>Panama, Delaware or other places and get paid there (otherwise we can't get get paid in us dollars or euros), then transfer our money to the country either illegally
>(black market price is higher), or legally (needed if you run a company and need to pay your employees). It's not impossible, just harder.

?? being forced to do illegal activities to be an entrepreneur basically means you cannot be one.. Also, you are contradicting yourself in the same sentence.. if you can legally take the money to the country, why would you need to illegally open an account abroad? ..

Re:Summary is Crap (0)

Anonymous Coward | about a year ago | (#43821301)

It's not impossible, just harder.

?? being forced to do illegal activities to be an entrepreneur basically means you cannot be one.. Also, you are contradicting yourself in the same sentence.. if you can legally take the money to the country, why would you need to illegally open an account abroad? ..

which part of "It's not impossible, just harder" did you not understand ? you do it illegally when it it's easier to do so ... it's easier to do the illegal stuff than to take the money back to Argentina ... just like downloading Game of Thrones is easier using bittorrent than through HBO ... even if you're willing to pay for it legally.

Re:Summary is Crap (1)

goruka (1721094) | about a year ago | (#43821325)

> Economical stability ? what ?????? where?? in Argentina? there's 25-30% inflation,

Inflation is intended and on purpose.

> Argentina has no US dollars to import energy and other services and so they are taking idiotic measures to obtain those US dollars

That was indeed stupid, and the government should have acted before. But then again, do you realize it's the *government* importing the energy? That is not a common scenario, it's usually just the private sector in charge of that.

> Also, you are basically saying that Argentinian people are stupid and cannot live in an open economy? are you crazy?

Were you alive in the 90s? Argentinians clearly cannot live in an open economy.

> they are now asking people with illegally obtained US dollars to give those US dollars to the government, and in exchange the government will forgive and forget all illegal actions performed to obtain that money... stability? please!

I'm really starting to wonder how old are you. Safe Boxes in banks are packed full of US dollars because, after 2001 (foreign banks decided to flee the country and keep the USD savings of their clients), people does not trust the system. It's not really illegal money, just money out of the system.

> being forced to do illegal activities to be an entrepreneur basically means you cannot be one.

Or, that the government does not really care about some illegal activities.

Re:Summary is Crap (0, Informative)

Anonymous Coward | about a year ago | (#43821405)

Inflation is intended and on purpose.

Plus inflation is only a problem for banks and people who hoard money, not for the masses who live with around with what they get every month. When people cry rivers about inflation you immediately know if they serve the rich or the poor.

Re:Summary is Crap (2)

LiENUS (207736) | about a year ago | (#43821965)

So you think life is best lived paycheck to paycheck with no backup in case of an emergency?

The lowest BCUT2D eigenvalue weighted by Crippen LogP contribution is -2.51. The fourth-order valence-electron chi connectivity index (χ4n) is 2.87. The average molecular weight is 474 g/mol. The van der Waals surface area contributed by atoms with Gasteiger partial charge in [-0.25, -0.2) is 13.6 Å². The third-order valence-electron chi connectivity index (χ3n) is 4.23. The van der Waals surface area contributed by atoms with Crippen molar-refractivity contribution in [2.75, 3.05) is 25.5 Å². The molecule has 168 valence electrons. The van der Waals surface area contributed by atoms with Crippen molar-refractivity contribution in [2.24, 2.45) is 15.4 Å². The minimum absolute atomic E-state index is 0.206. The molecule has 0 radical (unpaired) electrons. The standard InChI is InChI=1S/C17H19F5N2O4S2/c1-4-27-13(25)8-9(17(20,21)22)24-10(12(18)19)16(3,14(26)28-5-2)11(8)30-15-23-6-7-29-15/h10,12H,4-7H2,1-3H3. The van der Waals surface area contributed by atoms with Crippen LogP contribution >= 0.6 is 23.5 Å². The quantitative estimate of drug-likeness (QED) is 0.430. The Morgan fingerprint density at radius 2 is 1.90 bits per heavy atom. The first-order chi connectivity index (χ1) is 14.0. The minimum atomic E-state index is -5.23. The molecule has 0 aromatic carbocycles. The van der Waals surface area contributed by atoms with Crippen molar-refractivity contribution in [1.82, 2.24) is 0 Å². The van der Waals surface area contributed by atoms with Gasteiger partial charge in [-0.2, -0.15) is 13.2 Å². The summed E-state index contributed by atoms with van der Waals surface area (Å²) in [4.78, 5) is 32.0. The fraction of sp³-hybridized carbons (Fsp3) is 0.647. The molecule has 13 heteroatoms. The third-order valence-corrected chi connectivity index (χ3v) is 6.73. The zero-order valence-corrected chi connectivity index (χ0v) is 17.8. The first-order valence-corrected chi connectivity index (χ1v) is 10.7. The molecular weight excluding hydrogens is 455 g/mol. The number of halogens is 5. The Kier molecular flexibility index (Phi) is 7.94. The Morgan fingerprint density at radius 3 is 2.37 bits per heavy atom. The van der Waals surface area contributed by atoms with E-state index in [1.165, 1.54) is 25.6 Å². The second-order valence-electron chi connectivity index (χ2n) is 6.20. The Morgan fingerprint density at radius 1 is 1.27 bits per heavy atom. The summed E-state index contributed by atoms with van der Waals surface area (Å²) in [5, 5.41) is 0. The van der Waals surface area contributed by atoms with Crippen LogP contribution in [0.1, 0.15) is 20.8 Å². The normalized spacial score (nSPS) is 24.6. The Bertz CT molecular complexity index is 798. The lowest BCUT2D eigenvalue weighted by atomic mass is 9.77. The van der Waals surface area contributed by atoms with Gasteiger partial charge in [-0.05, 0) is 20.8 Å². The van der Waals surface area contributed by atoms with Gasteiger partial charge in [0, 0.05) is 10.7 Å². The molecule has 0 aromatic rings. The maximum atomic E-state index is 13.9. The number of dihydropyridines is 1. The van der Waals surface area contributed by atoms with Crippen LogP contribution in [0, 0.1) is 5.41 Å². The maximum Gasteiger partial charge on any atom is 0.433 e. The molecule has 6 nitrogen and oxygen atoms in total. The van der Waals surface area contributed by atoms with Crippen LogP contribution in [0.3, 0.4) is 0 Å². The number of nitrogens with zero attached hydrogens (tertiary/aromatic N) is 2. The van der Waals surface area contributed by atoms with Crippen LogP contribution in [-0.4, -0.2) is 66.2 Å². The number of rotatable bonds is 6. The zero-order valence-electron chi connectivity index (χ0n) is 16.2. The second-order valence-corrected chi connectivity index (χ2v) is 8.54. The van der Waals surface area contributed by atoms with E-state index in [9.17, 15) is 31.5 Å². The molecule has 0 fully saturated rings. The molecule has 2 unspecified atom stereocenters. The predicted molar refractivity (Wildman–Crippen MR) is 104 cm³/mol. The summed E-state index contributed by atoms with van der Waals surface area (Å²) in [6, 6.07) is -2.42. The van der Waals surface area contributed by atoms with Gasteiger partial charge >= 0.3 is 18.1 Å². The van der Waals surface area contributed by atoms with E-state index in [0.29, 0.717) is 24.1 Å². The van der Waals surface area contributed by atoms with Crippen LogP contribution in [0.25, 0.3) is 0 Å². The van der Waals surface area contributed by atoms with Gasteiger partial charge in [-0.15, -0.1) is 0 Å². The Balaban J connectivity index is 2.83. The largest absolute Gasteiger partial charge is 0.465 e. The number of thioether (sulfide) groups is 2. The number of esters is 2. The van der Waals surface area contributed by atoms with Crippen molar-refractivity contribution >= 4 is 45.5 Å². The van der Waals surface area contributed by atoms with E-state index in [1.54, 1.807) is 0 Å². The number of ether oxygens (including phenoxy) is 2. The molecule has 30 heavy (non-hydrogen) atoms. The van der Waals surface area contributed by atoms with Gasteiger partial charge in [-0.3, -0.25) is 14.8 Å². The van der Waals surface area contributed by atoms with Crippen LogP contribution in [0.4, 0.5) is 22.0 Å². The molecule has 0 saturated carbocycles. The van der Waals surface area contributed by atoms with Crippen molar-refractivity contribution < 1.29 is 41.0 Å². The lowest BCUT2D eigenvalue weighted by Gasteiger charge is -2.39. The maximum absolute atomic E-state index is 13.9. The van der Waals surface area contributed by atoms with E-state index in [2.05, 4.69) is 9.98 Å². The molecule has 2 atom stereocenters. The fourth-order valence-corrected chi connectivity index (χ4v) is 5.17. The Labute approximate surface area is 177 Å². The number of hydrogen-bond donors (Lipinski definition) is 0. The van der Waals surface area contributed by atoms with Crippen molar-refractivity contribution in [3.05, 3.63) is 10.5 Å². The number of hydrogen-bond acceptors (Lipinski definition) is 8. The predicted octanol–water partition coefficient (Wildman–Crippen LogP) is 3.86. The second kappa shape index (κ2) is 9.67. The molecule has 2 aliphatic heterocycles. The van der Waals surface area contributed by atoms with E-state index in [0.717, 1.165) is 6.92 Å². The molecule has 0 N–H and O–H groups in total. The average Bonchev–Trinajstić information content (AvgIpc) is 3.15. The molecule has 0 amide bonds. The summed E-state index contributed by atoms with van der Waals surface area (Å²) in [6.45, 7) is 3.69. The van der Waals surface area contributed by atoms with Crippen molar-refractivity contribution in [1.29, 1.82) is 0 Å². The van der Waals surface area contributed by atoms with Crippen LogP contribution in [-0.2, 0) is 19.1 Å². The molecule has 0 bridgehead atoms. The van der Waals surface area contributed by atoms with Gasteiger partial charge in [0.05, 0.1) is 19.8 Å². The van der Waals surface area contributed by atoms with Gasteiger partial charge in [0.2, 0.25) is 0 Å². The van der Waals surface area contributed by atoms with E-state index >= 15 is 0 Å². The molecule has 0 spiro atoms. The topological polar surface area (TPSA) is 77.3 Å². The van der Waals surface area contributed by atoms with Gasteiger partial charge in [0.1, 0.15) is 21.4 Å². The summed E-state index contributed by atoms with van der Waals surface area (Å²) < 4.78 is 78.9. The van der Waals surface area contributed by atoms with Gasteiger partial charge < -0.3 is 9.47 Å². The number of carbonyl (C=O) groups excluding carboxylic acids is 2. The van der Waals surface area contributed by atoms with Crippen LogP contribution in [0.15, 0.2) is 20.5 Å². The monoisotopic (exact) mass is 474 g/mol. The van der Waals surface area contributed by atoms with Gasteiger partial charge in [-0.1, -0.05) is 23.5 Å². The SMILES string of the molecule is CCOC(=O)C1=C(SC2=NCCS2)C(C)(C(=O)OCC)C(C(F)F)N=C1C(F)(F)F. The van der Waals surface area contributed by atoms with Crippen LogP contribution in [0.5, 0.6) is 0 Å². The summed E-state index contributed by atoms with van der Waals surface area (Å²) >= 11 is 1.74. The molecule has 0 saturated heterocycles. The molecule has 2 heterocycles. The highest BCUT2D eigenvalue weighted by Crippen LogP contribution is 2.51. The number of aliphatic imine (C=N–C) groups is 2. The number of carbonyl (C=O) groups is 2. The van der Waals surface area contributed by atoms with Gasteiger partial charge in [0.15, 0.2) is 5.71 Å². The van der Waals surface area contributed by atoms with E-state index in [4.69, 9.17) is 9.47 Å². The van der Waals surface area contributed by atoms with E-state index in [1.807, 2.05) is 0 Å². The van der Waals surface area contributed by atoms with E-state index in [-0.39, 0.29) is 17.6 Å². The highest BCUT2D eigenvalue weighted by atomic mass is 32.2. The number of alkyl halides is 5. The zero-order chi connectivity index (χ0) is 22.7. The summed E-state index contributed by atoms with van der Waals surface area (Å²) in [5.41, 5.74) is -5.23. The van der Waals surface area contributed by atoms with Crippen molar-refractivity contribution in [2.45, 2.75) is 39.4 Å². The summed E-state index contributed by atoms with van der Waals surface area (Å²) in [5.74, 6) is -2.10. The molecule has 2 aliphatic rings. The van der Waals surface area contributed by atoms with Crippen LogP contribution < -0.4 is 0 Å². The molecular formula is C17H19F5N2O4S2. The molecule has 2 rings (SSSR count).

Re:Summary is Crap (1)

hsmith (818216) | about a year ago | (#43821289)

Sounds like a wonderland!

Re:Summary is Crap (1)

goruka (1721094) | about a year ago | (#43821345)

It's like a wonderland without the candy

Re:Summary is Crap (1)

kwbauer (1677400) | about a year ago | (#43821509)

"not going towards fascism/socialism/communism" A rose by any other name...

Re:Summary is Crap (1)

kwbauer (1677400) | about a year ago | (#43821561)

So, you can't save for the future which means you will have no money when you are too old to work or hard times come. The only choice is to rely on others to take care of you. All personal responsibility is gone and you are a slave to your government. This sort of thing used to happen back in the day in the States but it was private companies running company towns where the company owned everything and made sure you were always in debt to the company. (Your statement about having to buy on credit fits right in). The big difference besides private company versus government doing it. We, as a people in the States, said the practice was immoral, unethical and illegal because it was essentially a form of slavery. But I guess slavery is okay as long as the few at the top of the government are the owners cause government never abuses its people.

Government Control (0)

Anonymous Coward | about a year ago | (#43821629)

It used to be to maintain a level playing field in the U.S.

Now it has become a way to get unionized government workers of all stripes to get paid so high (twice the average worker pay) with such good benefits that those workers will automatically vote in more politicians who give them even more pay, while those politicians and ex-politicians and their staffers get exhobitant "benefits" in lobbying, executing and running the "government" programs, however inefficient & duplicative.

Welcome to the USA, United Socialists of America. We change or we merge with Argentina into a true USofA.

Re:Summary is Crap (0)

Anonymous Coward | about a year ago | (#43821991)

Watch out for government astroturfing.

seriously.

Re:Summary is Crap (1)

Stinky Cheese Man (548499) | about a year ago | (#43822417)

No unemployment? No homelessness? So all those people I saw living in tents by the railroad tracks the last time I was in Bs As were there just because... they like trains?

Re:Summary is Crap (4, Interesting)

SEE (7681) | about a year ago | (#43822643)

Corrected version of above: